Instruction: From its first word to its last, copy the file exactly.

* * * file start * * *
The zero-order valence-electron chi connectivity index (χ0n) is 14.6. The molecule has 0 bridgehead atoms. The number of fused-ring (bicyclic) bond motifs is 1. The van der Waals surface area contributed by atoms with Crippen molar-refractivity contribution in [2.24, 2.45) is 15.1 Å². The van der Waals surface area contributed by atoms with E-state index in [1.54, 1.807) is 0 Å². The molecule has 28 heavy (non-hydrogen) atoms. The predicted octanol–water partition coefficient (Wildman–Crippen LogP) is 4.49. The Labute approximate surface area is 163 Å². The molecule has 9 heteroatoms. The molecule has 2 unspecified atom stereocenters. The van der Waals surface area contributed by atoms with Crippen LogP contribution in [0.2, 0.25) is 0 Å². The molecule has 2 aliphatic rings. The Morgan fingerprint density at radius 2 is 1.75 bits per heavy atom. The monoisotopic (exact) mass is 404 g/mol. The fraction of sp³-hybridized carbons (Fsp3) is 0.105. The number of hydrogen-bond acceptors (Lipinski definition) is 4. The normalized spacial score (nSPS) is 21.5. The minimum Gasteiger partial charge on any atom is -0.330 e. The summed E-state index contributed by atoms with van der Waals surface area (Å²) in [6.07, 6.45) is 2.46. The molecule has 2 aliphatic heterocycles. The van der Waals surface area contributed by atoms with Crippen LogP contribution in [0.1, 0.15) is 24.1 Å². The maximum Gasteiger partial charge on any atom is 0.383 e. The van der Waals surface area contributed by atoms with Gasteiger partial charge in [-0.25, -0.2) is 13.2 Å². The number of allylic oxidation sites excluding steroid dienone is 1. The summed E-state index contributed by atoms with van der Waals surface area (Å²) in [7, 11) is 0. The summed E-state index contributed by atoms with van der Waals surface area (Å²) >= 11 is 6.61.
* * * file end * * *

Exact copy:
The zero-order valence-electron chi connectivity index (χ0n) is 14.6. The molecule has 0 bridgehead atoms. The number of fused-ring (bicyclic) bond motifs is 1. The van der Waals surface area contributed by atoms with Crippen molar-refractivity contribution in [2.24, 2.45) is 15.1 Å². The van der Waals surface area contributed by atoms with E-state index in [1.54, 1.807) is 0 Å². The molecule has 28 heavy (non-hydrogen) atoms. The predicted octanol–water partition coefficient (Wildman–Crippen LogP) is 4.49. The Labute approximate surface area is 163 Å². The molecule has 9 heteroatoms. The molecule has 2 unspecified atom stereocenters. The van der Waals surface area contributed by atoms with Crippen LogP contribution in [0.2, 0.25) is 0 Å². The molecule has 2 aliphatic rings. The Morgan fingerprint density at radius 2 is 1.75 bits per heavy atom. The monoisotopic (exact) mass is 404 g/mol. The fraction of sp³-hybridized carbons (Fsp3) is 0.105. The number of hydrogen-bond acceptors (Lipinski definition) is 4. The normalized spacial score (nSPS) is 21.5. The minimum Gasteiger partial charge on any atom is -0.330 e. The summed E-state index contributed by atoms with van der Waals surface area (Å²) in [6.07, 6.45) is 2.46. The molecule has 2 aliphatic heterocycles. The van der Waals surface area contributed by atoms with Crippen LogP contribution in [0.1, 0.15) is 24.1 Å². The maximum Gasteiger partial charge on any atom is 0.383 e. The van der Waals surface area contributed by atoms with Gasteiger partial charge in [-0.25, -0.2) is 13.2 Å². The number of allylic oxidation sites excluding steroid dienone is 1. The summed E-state index contributed by atoms with van der Waals surface area (Å²) in [7, 11) is 0. The summed E-state index contributed by atoms with van der Waals surface area (Å²) >= 11 is 6.61.